First and foremost, this article should not scare anyone, but it will inform you on the subject and we all know knowledge is power! Killearn and five other neighborhoods in Tallahassee were developed during times where air conditioners were not paired with heat like today’s heat pump technology. Heat back in those days was primarily provided by natural gas and heating oil fueled furnaces. Heating oil was stored either in above ground or below ground tanks. Most of the tanks had a storage capacity between 250 and 750 gallons.
The preferred method of storing fuel oil was in below ground tanks, usually located on the back side or the corner of a home near the driveway. The surface expression of the tank is a pair of galvanized pipes; one for filling the tank and one for a breather vent for the tank as illustrated below:
These tanks are not regulated by either the State of Florida (FDEP) or the Federal Environmental Protection Agency (EPA) until such time that they have any kind of release or leak. The potential for these tanks to leak is extremely low, especially when the tank is less than 40 years old. If a leak should occur, the fuel typically does not travel a long distance from the source. Any release can be handled by following the cleanup provisions of Florida law. Truthfully, it is better not to get in a cleanup situation. If a tank is no longer being used, it can and should be properly closed in place or removed (these are the two options available when a tank is no longer in service).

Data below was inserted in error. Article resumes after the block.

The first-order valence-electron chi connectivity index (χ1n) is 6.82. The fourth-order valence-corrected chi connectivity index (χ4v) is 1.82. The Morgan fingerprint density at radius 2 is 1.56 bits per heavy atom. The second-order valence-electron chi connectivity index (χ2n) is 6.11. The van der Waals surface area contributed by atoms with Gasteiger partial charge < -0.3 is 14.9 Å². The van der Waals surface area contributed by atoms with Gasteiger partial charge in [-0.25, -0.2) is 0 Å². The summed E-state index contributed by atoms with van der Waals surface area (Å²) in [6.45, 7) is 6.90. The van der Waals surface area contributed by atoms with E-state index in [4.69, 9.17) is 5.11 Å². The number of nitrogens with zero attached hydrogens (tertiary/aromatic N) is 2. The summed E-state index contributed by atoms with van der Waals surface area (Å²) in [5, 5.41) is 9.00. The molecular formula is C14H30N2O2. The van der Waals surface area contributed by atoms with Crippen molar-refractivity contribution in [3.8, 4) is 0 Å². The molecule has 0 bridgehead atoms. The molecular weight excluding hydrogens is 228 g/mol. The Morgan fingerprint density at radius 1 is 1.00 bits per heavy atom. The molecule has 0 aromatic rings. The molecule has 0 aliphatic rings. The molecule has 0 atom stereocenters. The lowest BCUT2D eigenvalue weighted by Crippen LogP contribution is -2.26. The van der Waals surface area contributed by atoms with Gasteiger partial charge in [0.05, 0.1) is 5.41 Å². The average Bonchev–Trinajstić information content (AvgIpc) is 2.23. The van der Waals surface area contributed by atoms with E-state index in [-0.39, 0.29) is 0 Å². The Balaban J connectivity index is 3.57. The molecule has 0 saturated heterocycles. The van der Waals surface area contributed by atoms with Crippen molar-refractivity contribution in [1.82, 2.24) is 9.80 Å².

With regard to tank closure, the tank can be removed or cut open and filled with sand. This can be accomplished after the tank is pumped of any liquids, inspected, and cleaned if necessary. One day of work almost always completes the job. You should request a formal report be prepared and signed by an authorized professional for documentation of your property records.
One of the primary things to think about when you have a heating oil tank is disclosure of this aspect when there is a pending sale of the home. Although a heating oil tank can be easily handled from a closure standpoint, the unfortunate stigma of having the tank can slow down or even sometimes kill a property sale. A formal report of tank closure can end all speculation and allow property negotiations to continue. This worthwhile and invaluable planning can be something to both think about and deal with on your own terms and when it is convenient for you.